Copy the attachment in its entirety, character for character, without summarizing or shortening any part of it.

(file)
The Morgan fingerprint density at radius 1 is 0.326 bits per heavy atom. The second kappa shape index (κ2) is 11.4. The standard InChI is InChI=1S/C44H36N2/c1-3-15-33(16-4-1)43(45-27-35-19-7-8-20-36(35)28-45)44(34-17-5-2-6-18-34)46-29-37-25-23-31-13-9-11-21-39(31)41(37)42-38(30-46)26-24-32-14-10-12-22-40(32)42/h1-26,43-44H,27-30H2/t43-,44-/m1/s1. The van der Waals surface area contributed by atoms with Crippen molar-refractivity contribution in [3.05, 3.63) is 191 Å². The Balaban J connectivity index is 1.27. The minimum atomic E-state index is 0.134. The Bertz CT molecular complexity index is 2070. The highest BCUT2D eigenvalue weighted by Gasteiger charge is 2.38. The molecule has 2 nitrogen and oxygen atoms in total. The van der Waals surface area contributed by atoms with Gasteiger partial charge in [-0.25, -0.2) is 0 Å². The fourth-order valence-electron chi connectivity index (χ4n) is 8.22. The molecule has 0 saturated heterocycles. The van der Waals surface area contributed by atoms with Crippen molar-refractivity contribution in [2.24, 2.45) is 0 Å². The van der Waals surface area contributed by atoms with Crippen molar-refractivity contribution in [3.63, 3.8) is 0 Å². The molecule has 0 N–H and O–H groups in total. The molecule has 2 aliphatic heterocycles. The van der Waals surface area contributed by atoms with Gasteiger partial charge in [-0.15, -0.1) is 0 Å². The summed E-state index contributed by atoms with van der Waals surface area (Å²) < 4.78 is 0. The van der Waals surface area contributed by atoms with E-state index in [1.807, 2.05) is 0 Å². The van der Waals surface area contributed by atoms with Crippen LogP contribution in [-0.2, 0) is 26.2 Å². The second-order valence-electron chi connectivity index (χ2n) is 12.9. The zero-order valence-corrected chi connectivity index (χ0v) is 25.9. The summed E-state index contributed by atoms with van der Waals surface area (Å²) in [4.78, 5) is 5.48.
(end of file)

The Morgan fingerprint density at radius 1 is 0.326 bits per heavy atom. The second kappa shape index (κ2) is 11.4. The standard InChI is InChI=1S/C44H36N2/c1-3-15-33(16-4-1)43(45-27-35-19-7-8-20-36(35)28-45)44(34-17-5-2-6-18-34)46-29-37-25-23-31-13-9-11-21-39(31)41(37)42-38(30-46)26-24-32-14-10-12-22-40(32)42/h1-26,43-44H,27-30H2/t43-,44-/m1/s1. The van der Waals surface area contributed by atoms with Crippen molar-refractivity contribution in [3.05, 3.63) is 191 Å². The Balaban J connectivity index is 1.27. The minimum atomic E-state index is 0.134. The Bertz CT molecular complexity index is 2070. The highest BCUT2D eigenvalue weighted by Gasteiger charge is 2.38. The molecule has 2 nitrogen and oxygen atoms in total. The van der Waals surface area contributed by atoms with Gasteiger partial charge in [-0.25, -0.2) is 0 Å². The fourth-order valence-electron chi connectivity index (χ4n) is 8.22. The molecule has 0 saturated heterocycles. The van der Waals surface area contributed by atoms with Crippen molar-refractivity contribution in [2.24, 2.45) is 0 Å². The van der Waals surface area contributed by atoms with Crippen molar-refractivity contribution in [3.63, 3.8) is 0 Å². The molecule has 0 N–H and O–H groups in total. The molecule has 2 aliphatic heterocycles. The van der Waals surface area contributed by atoms with Gasteiger partial charge in [-0.15, -0.1) is 0 Å². The summed E-state index contributed by atoms with van der Waals surface area (Å²) < 4.78 is 0. The van der Waals surface area contributed by atoms with E-state index in [1.807, 2.05) is 0 Å². The van der Waals surface area contributed by atoms with Crippen LogP contribution in [-0.2, 0) is 26.2 Å². The second-order valence-electron chi connectivity index (χ2n) is 12.9. The zero-order valence-corrected chi connectivity index (χ0v) is 25.9. The summed E-state index contributed by atoms with van der Waals surface area (Å²) in [4.78, 5) is 5.48.